You may feel confused, upset, shocked or dismayed. However you may feel you will need to consider the options open to you. How much time you have depends on how far on in the pregnancy you are already.

These are your options:

1. continue with the pregnancy and keep the baby
2. continue with the pregnancy and have the baby adopted or temporarily fostered
3. having the pregnancy terminated (have an abortion)

There are a number of people who can help and advise you. You may wish to discuss things with the clinic nurse or doctor, with your GP or with a counsellor, the staff at the Day Ward at Ayrshire Maternity Unit, Crosshouse or the dedicated counselling service at Ayrshire Central Hospital, Irvine.
It may also be helpful to discuss the options with your partner, a friend or your family before making your decision.

In the end only you can decide what is the best thing for you to do.

Many people have faced the same choice and most feel they made the right decision in difficult circumstances.

The nurses and doctors at your GP practice or sexual health clinic can talk over the options with you, at the time the test is done and at a later appointment. If you decide to continue your pregnancy, you can be referred to the antenatal clinic. There are ‘pro-life’ charities that can offer emotional and practical support to women who request it.

HPV VACCINATION

Human papilloma virus (HPV) is a viral infection that can be sexually transmitted and may cause warts to develop. There are 100 different viral strains of HPV and 80 of these are thought to affect the genital area. There are two specific HPV strains that are most commonly associated with the development of cancer of the cervix (neck of the womb) which kills about one thousand  women in the UK every year. Other HPV strains may also prompt the development of cervical cancer. HPV has also been linked to other cancers such as cancer of the vulva, anus and vagina.

Who should be vaccinated?
The HPV vaccine is recommended for 12-13 year-old girls, and can be given to girls as young as 9. The vaccine is also recommended girls/women up to the age of 18 who have not yet received or completed the vaccine series.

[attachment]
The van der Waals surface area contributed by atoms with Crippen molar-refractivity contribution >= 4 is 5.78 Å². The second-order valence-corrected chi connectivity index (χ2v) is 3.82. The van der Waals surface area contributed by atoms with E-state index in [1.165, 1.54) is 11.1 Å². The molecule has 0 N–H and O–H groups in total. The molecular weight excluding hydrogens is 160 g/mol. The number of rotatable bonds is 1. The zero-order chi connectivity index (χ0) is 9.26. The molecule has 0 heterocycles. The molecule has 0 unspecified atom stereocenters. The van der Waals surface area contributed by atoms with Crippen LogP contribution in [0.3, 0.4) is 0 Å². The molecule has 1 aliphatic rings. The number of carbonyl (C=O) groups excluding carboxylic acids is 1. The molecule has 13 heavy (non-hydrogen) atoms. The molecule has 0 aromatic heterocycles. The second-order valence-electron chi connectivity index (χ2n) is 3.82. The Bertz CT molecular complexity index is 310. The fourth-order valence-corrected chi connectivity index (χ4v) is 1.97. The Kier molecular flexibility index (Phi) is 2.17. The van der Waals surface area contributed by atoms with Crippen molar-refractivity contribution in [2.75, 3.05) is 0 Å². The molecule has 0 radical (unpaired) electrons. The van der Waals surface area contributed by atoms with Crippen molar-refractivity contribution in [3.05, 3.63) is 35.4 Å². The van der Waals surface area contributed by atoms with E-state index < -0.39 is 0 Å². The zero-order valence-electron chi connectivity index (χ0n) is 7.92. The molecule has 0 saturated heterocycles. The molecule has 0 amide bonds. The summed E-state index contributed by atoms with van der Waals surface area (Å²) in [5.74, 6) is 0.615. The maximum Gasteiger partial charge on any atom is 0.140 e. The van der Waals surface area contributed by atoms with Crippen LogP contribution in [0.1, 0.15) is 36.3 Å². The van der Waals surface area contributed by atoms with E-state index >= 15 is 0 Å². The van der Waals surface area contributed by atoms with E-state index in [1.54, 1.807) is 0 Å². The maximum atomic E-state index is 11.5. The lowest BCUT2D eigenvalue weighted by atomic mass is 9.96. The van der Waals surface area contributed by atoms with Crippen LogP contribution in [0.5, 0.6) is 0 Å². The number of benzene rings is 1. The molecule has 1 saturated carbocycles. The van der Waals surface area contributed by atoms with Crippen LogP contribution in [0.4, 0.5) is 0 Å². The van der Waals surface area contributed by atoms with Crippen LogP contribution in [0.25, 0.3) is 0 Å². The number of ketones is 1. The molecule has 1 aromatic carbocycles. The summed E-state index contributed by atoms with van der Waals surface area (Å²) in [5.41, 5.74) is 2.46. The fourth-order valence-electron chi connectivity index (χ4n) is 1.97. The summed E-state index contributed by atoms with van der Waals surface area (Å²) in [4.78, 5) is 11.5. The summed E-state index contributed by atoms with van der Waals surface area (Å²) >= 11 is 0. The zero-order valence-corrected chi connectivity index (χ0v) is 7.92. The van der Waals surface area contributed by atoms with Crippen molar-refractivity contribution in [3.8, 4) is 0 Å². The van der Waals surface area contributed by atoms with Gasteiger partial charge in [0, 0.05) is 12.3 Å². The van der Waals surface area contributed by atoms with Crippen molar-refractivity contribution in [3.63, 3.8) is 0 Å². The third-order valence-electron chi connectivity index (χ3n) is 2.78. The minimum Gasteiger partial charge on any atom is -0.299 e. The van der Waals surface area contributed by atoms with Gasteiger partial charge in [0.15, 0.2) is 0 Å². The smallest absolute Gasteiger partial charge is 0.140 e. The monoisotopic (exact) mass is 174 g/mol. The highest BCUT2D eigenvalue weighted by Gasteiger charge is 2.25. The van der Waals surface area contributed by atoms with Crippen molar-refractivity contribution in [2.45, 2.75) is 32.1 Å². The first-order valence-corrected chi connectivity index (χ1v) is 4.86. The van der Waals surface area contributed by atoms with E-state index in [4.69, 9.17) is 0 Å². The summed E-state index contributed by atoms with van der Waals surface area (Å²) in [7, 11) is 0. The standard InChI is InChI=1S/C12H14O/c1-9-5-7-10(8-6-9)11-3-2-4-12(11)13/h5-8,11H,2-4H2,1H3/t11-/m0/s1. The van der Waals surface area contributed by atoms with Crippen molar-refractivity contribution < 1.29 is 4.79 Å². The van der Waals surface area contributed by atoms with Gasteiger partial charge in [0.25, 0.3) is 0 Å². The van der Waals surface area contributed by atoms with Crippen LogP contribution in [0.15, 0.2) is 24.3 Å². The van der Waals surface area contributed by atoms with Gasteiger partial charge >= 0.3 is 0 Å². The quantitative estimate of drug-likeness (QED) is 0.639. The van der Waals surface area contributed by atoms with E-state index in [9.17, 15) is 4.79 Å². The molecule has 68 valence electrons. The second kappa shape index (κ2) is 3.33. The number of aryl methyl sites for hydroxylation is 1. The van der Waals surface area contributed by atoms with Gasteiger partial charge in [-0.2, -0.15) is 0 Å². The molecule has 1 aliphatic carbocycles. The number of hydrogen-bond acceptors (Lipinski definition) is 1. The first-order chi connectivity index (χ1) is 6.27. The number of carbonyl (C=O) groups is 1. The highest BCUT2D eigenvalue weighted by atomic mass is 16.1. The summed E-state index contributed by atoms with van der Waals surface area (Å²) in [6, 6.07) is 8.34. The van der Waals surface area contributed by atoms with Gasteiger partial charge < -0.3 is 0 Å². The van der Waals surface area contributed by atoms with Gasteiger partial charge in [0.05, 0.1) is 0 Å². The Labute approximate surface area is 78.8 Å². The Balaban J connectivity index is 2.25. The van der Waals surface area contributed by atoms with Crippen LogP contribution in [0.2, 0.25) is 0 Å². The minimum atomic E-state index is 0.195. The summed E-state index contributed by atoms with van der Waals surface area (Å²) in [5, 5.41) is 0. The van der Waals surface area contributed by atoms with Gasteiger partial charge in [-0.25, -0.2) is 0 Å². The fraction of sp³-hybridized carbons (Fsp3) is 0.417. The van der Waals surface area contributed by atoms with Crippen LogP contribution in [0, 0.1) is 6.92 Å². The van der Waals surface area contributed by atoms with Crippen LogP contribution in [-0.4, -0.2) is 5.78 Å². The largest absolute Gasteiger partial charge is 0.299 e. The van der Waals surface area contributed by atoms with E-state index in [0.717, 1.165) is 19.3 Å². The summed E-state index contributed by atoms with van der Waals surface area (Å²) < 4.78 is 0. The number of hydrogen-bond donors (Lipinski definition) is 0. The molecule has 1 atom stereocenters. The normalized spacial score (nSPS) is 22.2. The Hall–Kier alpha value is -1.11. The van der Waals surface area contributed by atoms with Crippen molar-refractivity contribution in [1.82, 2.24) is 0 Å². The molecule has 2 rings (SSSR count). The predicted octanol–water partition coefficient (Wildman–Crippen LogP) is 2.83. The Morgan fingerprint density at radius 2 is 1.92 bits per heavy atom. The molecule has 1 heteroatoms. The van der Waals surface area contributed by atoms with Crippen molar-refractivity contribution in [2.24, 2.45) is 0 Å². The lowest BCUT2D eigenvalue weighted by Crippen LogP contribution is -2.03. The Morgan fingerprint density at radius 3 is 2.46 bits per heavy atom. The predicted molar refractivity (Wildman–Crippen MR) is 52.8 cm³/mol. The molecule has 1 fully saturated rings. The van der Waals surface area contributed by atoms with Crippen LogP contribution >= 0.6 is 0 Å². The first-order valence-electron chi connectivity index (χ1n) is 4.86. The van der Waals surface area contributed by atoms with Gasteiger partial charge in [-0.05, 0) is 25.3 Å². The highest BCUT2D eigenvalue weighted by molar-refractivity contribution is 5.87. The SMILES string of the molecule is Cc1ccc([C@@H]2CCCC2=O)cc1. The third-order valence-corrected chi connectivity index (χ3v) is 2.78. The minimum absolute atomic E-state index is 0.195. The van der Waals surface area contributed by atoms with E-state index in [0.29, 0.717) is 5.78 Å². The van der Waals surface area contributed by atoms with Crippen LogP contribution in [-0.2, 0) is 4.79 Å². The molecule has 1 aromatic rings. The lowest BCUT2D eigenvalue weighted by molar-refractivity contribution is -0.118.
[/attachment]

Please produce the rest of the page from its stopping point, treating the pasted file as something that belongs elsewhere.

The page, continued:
Why is the HPV Vaccine recommended for young girls?
This is because the vaccine is most effective in girls/women who have not yet acquired any of the HPV viral strains covered by the vaccine. So ideally, females should get the vaccine before they are sexually active. Girls/women who have not been infected with any of those HPV viral strains will get the full benefits of the vaccine.

Will sexually active females benefit from the vaccine?
Females who are sexually active may also benefit from the vaccine, but they may get less benefit from the vaccine since they may have already acquired one or more HPV type(s) covered by the vaccine. Few young women are infected with all of these HPV types. So they would still get protection from those types they have not acquired. Currently, there is no test available to tell if a girl/woman has had any of the HPV types.

HPV vaccination provides the best protection against HPV infection that is available for people who have not already been infected with HPV.

Will girls/women who have been vaccinated still need cervical cancer screening (smear tests)?
Yes. There are three reasons why women will still need regular cervical cancer screening. First, the vaccine will NOT protect against all types of HPV that cause cervical cancer, so vaccinated women will still be at risk for some cancers. Second, some women may not get all required doses of the vaccine (or they may not get them at the right times), so they may not get the vaccine’s full benefits. Third, women may not get the full benefit of the vaccine if they receive it after they’ve already acquired one of the HPV types.

What about vaccinating boys?
We do not yet know if the vaccine is effective in boys or men. It is possible that vaccinating males will have health benefits for them by preventing genital warts and rare cancers, such as penile and anal cancer. It is also possible that vaccinating boys/men will have indirect health benefits for girls/women. Studies are now being done to find out if the vaccine works to prevent HPV infection and disease in males. When more information is available, this vaccine may be licensed and recommended for boys/men as well.